More than half of the nation's state attorneys are gearing up for a Google investigation into potential antitrust violations, scheduled for publication next week, marking a major escalation in US regulators. attempts to probe Silicon Valley's largest companies.
A smaller group of these state officials, representing the broader coalition, is expected to unveil the investigation at a Sept. 9 conference in Washington, according to three people familiar with the case who were not authorized to discuss law enforcement continuing in the post , warning that plans may change.
It is unclear whether some or all attorneys generally also plan to open or announce further probes to other tech giants, including Amazon and Facebook, who have faced similar US antitrust control.
Over the past year, regulators around the country have become increasingly wary of the power exercised by Silicon Valley, questioning whether the industry's access to huge amounts of proprietary data – and deep pockets – allows companies to turn off competitors and maintain their dominance to the detriment of consumers. Two federal antitrust agencies have opened probes targeting the industry widely, while Congressional lawmakers have grilled executives from Amazon, Apple, Facebook and Google about business practices.
(Amazon founder Jeff Bezos owns The Washington Post.)
Outside of the nation's capital, however, government officials have also begun to question the growing influence of big tech. Attorneys general in several states have threatened that probation may be on the horizon, Post reported in early March, and states such as Louisiana and Mississippi have harshly criticized Google for handling users' personal information and algorithms for browsing search results. These states did not respond to requests for comment.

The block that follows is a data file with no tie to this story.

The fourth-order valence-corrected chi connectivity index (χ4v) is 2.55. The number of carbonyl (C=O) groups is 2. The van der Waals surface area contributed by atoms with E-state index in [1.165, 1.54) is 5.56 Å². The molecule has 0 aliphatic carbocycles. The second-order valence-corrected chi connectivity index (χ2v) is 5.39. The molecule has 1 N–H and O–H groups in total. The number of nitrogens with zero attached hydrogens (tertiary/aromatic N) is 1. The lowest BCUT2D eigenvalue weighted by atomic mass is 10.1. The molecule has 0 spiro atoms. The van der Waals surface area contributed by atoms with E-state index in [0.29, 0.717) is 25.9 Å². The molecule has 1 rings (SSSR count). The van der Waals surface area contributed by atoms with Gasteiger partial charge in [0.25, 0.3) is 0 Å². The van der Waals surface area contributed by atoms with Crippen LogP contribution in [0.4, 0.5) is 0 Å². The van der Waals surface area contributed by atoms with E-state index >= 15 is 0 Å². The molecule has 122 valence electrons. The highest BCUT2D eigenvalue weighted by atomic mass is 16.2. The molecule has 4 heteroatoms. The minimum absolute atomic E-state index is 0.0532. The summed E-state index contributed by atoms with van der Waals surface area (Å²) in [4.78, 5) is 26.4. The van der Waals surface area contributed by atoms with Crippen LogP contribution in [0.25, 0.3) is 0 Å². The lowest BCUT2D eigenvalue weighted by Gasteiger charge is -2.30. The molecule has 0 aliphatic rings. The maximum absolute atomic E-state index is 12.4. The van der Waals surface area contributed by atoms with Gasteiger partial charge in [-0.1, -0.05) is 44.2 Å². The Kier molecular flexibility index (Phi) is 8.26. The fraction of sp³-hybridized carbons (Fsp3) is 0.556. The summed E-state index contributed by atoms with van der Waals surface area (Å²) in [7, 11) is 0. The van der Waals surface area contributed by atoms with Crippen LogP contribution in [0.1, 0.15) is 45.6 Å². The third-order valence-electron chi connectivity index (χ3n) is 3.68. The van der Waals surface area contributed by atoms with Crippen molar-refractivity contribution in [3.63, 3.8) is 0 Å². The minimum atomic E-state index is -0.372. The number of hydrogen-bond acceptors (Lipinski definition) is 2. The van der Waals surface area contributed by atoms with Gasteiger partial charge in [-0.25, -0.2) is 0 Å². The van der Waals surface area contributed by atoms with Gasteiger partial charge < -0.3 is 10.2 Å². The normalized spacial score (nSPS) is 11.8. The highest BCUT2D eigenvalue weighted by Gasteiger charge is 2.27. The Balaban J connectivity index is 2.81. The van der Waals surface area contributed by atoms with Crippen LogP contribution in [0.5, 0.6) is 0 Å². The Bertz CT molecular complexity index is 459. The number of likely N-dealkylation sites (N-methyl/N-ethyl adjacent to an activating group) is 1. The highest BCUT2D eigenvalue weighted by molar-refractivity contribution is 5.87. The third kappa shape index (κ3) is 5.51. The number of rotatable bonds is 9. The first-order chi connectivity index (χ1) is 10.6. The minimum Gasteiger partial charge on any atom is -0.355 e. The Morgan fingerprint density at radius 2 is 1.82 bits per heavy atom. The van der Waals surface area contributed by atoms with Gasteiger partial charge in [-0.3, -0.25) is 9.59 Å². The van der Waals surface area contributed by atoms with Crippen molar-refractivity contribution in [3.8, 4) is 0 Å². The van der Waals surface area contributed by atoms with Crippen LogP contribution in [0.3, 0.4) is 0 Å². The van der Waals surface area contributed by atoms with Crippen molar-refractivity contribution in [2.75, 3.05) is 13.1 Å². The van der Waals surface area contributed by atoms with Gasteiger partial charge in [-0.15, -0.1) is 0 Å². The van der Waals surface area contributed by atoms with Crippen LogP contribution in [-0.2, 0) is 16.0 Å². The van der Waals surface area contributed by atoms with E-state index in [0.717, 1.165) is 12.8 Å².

Texas officials have raised similar concerns. They have also said that Google may be in violation of state consumer protection laws if Google's political bias resulted in censorship of conservative views. A spokesman for the Attorney General did not respond to a request for comment either.
During the summer, some state attorneys general met privately with Department of Justice officials, who announced their own broad review of big tech, to discuss their antitrust concerns. The agency's anti-trust leader, Makan Delrahim, later said at a conference in August that the federal government coordinates with state leaders, which he constituted more than a dozen, but declined to provide further details on the agency's plans.
It is unclear whether the DOJ will join the states during the event, and a spokesman did not immediately respond to a request for comment.
"Google services help people every day, create more choices for consumers and support thousands of jobs and small businesses across the country," spokesman Jose Castaneda said in a statement. "We continue to work constructively with regulators, including attorneys general, to answer questions about our business and the dynamic technology sector."
The state's forthcoming antitrust investigation by Google threatens to sell the company with years of regulatory scrutiny. The federal government has the most powerful tools at its disposal in an antitrust investigation, with the potential to break up a business for violating competition laws.
But states can still play a powerful role. For example, state attorneys general in the 1990s helped build a broader case against Microsoft, after competitors complained that it exploited its Windows monopoly when it entered new markets and used it to create barriers to those competing against it. .
For Google, states' increased interest comes about six years after the US government formally studied the tech giant's search and advertising business, but chose to beat it with significant penalties. The U.S. action came in sharp contrast to Europe, which later issued a series of staggering, $ 1 billion fines to the company for the way it displays search results and manages its Android smartphone operating system.
DOJ and the Federal Trade Commission's broad review of big tech may later evolve into more formal probes for Google and its Silicon Valley peers. Senate lawmakers announced Tuesday that they would hold a hearing focusing on technology giants that are gaining minor rivals.